Commons Update January 2020

The winter months have provided an opportunity for our Maintenance Team to get to grips with some of the important restoration and safety projects around the Commons.

Ongoing path works

Following the major repairs that had to be carried out on the horse rides after the torrential rain in October (see previous Catch-up), the Maintenance Team have continued their path restoration work along Ladies Mile near Kingsmere, where the increased rainfall had caused this already muddy major access route to become impassable for some of our visitors.

In order to increase increase natural light onto this shaded section, tree thinning and tree safety works were carried out adjacent woodland edges.  Existing drainage ditches were dredged and a new network of ditches and pipes created in the area around the area to help transfer water away from the twin pathways. 

Finally both the height of both the footpath and parallel cycle track were raised and resurfaced with a camber to help prevent severe flooding affecting this area again.

Restoration work on Putney Heath

Lowland heathland is a priority for nature conservation because it is a rare and threatened habitat.  It has declined greatly in extent during the last two centuries – in England it is estimated that only one sixth of the heathland present in 1800 remains – and it still faces major pressures.    

The habitat is defined by the poor fertility of its soils, which discourages other plants, but the process of natural succession results in heathland eventually developing into birch or pine woodland if left to its own devices. Traditional heathland activities such as livestock grazing and burning have played a vital role in stalling this succession and allowing heathland to persist over the centuries. 

The Heathland on the Commons is therefore vitally important and is the reason we have a Site of Special Scientific Interest (SSSI) status.  As part of the Commons’ Countryside Stewardship Agreement with Natural England, we have a duty to ensure that the habitat is properly managed and, where possible, restored.  As we don’t graze or burn here on the Commons, we have to manually step in to mimic the effects that these would have. 

In early December, the Maintenance Team began work on the restoration programme for the area immediately north of Jubilee Path, clearing out scrub and some trees.   When this stage of the work is completed, follow up work will include mowing the brambles that currently cover much of the ground and during the summer, volunteers will be back on site cutting back bracken and dealing with any saplings or re-growth that may appear.

Putney Heath has also been designated a Special Area of Conservation because of its importance for beetles and insect diversity and so a large number of logs created from the felled trees have been used to create habitat piles that have been positioned along the edge of the nearby woodland whilst the smaller branches and other small pieces of wood are shredded and removed.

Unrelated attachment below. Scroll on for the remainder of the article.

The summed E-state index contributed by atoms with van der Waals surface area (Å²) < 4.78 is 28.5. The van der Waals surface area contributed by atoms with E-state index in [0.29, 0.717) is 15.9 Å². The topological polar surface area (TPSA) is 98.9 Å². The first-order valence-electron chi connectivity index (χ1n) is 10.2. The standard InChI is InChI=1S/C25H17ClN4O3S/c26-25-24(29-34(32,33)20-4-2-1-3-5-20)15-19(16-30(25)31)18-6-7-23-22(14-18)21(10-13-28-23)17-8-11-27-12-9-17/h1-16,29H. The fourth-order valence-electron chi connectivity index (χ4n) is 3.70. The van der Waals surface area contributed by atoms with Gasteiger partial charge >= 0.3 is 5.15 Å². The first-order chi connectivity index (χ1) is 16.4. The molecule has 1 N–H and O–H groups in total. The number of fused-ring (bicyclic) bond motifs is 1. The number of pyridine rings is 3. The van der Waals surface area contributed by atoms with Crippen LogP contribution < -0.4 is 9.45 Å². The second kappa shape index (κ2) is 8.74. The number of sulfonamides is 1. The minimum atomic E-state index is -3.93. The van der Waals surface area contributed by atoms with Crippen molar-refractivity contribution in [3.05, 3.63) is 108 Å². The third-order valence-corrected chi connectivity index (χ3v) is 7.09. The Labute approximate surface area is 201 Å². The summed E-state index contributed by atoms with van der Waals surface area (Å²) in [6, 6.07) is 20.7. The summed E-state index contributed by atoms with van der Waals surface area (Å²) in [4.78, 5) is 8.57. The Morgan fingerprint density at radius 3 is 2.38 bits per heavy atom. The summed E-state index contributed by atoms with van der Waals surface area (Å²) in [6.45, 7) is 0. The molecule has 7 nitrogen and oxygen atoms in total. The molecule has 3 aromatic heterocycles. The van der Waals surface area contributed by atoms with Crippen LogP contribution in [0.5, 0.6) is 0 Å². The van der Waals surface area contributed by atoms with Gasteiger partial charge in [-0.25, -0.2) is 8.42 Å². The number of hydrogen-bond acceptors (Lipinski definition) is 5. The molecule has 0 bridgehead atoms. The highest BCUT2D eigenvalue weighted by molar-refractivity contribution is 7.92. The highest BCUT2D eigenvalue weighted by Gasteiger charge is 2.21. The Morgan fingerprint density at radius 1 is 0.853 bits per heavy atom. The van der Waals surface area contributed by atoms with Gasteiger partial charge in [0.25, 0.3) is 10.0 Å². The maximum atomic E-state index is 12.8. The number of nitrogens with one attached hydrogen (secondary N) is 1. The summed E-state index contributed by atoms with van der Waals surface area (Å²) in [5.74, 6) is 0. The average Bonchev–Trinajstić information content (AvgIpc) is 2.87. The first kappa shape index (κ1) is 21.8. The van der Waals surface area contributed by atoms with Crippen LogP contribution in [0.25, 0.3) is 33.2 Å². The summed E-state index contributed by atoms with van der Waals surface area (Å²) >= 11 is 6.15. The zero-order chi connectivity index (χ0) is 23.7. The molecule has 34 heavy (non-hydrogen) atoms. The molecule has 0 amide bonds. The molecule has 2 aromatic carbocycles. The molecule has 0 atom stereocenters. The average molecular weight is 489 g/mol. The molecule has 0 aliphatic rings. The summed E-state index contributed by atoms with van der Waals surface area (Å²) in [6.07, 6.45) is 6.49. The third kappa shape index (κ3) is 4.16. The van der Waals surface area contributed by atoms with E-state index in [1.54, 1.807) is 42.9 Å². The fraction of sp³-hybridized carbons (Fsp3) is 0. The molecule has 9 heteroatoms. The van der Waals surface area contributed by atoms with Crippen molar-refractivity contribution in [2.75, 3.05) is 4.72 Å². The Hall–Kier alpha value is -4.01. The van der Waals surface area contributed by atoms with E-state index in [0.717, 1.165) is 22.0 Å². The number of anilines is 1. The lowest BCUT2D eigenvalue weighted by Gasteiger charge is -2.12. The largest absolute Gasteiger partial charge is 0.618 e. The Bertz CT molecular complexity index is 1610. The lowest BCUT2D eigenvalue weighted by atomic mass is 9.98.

Poplars along Friars Avenue

In November 2019 we unfortunately had to carry out some tree removal along Friars Avenue, adjacent to the Richardson Evans Memorial Playing Fields. 

As the owners and managers of a public open space, we have both a legal and moral duty to ensure, as far as possible, the safety of visitors to the Commons and as part of this, we employ an independent tree safety consultant to undertake regular inspections of the trees on the Commons, particularly those along well-used paths or close to roads, buildings and the car parks.

Following the most recent survey of the trees on the Playing Fields, we were advised that the Lombardy Poplars on the south side of Friars Avenue contained significant amounts of decay. This decay meant that there was an increased risk of these trees failing and, with the high winds we experienced in late October, one of Poplars came down into the garden of an adjacent house.  Given their proximity to a well-used road and to the busy Playing Fields, this risk had to be addressed and the decision was taken to fell the trees. 

Because of the impact on the outlook from the properties on Friars Avenue, we advised the residents of the work that would be taking place, and why.  We were contacted by several residents asking if it might be possible to lessen the impact and not fell all the trees at the same time. Although all the trees will need to come down at some point, we agreed with the residents that we would only remove the most significantly decaying trees now and would remove the others that could safely be left at a later date. 

The trees were left as waist high stumps with the view that they will re-coppice and continue to maintain a natural wild hedge line along with the blackthorn and other fruit trees that are already established in this tree line.  Where possible we will look to plant new trees to replace them.



January 2020